Denise Caruso's new column at the New York Times kicks off with an essay on patents in the world of biotechnology. Most of the piece looks at how to build an intellectual property regime for biotechnology that serves the interests of society, not just a handful of companies. She cites a troubling, if not surprising, statistic: more than 20% of the human genome has already been patented, mostly by corporate biotech.
She also mentions the case of genetically-modified potatoes from biotech firm Syngenta. Not only are the GM spuds patented, they've been modified to be sterile without the application of a particular chemical. Potato farmers can't "copy" the crop without paying a fee.
The combination of these two facts is frightening. She doesn't use the term, but it's very clear as to what's going on here:
Genetic Rights Management.
Genetic Rights Management (GRM) is copy-protection for genes, a direct parallel to Digital Rights Management for CDs, DVDs, and other media. It's a term I came up with in 2002, as I was writing Transhuman Space: Broken Dreams. It's a way of preventing the duplication of patented genetic modifications by preventing unlicensed reproduction of individuals bearing those genes. It was an idea that struck me as the nearly-absurd but utterly plausible extension of trends in both biotech and intellectual property law; it now appears to be another case of successfully predicting the present.
Biotech companies are unlikely to successfully put GRM onto naturally-occuring human genes that they have patented. They'll try, but it seems likely to be a legal loser; despite the current situation of biotech companies having a strong monopoly on the genes they patent, ownership of one's own naturally-occuring genes is a sufficiently common-sense notion that, even if the courts upheld the patent rights, legislatures are likely to jump in to fix the laws. Biotech companies will be on firmer ground if they GRM-protect genemods that do not naturally occur in human beings, but can be used as a genetic treatment or enhancement.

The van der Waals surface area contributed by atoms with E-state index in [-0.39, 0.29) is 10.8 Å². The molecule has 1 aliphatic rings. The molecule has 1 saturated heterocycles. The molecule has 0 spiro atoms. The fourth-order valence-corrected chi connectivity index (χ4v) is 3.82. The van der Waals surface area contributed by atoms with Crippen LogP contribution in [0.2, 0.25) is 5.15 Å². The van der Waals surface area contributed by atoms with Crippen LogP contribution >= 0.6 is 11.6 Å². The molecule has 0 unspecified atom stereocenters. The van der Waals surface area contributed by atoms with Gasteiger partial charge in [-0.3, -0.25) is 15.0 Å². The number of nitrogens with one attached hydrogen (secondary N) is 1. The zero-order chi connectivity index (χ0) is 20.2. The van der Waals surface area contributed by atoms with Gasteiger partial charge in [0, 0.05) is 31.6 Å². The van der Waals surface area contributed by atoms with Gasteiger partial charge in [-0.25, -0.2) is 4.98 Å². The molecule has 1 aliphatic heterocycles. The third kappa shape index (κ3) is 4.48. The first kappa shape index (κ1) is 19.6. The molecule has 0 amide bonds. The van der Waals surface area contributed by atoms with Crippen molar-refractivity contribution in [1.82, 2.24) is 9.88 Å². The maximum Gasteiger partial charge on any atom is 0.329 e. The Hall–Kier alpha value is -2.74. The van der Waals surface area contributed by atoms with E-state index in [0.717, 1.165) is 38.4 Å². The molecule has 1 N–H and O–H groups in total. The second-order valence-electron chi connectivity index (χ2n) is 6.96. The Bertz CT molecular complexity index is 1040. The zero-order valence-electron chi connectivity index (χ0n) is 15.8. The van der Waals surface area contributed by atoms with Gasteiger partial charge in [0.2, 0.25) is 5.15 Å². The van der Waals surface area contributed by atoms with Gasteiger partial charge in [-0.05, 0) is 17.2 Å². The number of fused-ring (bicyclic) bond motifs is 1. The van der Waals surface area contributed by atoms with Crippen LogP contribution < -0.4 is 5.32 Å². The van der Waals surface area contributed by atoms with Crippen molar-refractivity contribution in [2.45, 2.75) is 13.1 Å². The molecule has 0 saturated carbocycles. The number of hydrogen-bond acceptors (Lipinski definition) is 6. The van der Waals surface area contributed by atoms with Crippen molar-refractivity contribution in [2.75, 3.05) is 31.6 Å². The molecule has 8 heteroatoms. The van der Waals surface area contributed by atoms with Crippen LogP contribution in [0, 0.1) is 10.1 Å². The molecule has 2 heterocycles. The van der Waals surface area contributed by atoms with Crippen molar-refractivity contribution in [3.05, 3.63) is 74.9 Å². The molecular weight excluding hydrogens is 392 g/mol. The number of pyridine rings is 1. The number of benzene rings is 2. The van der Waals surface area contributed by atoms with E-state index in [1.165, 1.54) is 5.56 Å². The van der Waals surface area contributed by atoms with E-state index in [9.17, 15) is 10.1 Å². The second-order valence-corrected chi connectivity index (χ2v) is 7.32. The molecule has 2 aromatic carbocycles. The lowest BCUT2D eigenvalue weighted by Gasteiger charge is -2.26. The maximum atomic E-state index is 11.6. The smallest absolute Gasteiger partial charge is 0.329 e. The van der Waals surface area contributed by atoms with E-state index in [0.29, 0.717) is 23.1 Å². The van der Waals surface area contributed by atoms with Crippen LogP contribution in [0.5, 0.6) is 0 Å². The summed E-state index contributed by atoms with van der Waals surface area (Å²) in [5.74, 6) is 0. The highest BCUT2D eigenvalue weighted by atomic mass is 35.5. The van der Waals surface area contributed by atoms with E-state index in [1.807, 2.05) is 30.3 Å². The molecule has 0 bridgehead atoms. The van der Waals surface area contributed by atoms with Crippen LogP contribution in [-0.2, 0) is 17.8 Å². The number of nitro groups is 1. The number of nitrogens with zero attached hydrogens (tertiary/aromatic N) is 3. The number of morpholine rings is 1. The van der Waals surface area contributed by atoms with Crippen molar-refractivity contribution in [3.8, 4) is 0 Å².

The tools to make this possible already exist. One way would be through the use of Human Artificial Chromosomes (HACs). Bacterial genetic research often uses artificial chromosomes inserted into a bacterial nucleus, allowing researchers precise control over the placement and replication of the new genes. The same is possible with human biology, giving a cell which would normally have 46 chromosomes an extra, 47th, micro-chromosome with a small number of DNA base pairs. Case Western scientists reported the development of HACs in 1997, but the technique is not known to be in common use at this point. HACs would make the application of genetic rights management simple, either by applying the genemod directly via the artificial chromosome, or by putting the control mechanism in the HAC.
The notion of introducing sterility in a genetic modification recipient to prevent unlicensed duplication is a staggeringly awful idea, yet is the logical result of current practices. Human genes are, as Denise Caruso describes, already subject to strong patent rights.
As Tim Hubbard, a Human Genome Project researcher, noted at a 2001 conference: “If you have a patent on a mousetrap, rivals can still make a better mousetrap. This isn’t true in the case of genomics. If someone patents a gene, they have a real monopoly.”
This monopoly gives patent holders total control over patented genetic materials for any use whatsoever — whether for basic research, a diagnostic test, as a test for the efficacy of a drug or the production of therapies.
And biotech companies are already employing crude forms of GRM on genetically-modified plants and animals: so-called "terminator technology," blocking the reproduction of modified crops, has been around for years; and the recently-introduced hypoallergenic cats developed by Allerca arrive to their new owners pre-neutered/spayed.
It may be that GRM goes too far, and that any attempt to roll out such a system will result in backlash against the underlying notion of genetic patents. I hope so, at least; already, too much of what had been in the commons has been locked up as private intellectual property. But as we work to raise awareness of and resistance to overreaching by big bio, we need to recognize that things are not nearly as bad as they might yet be.
(Update: Be sure to look at the first comment, from Rob Carlson.)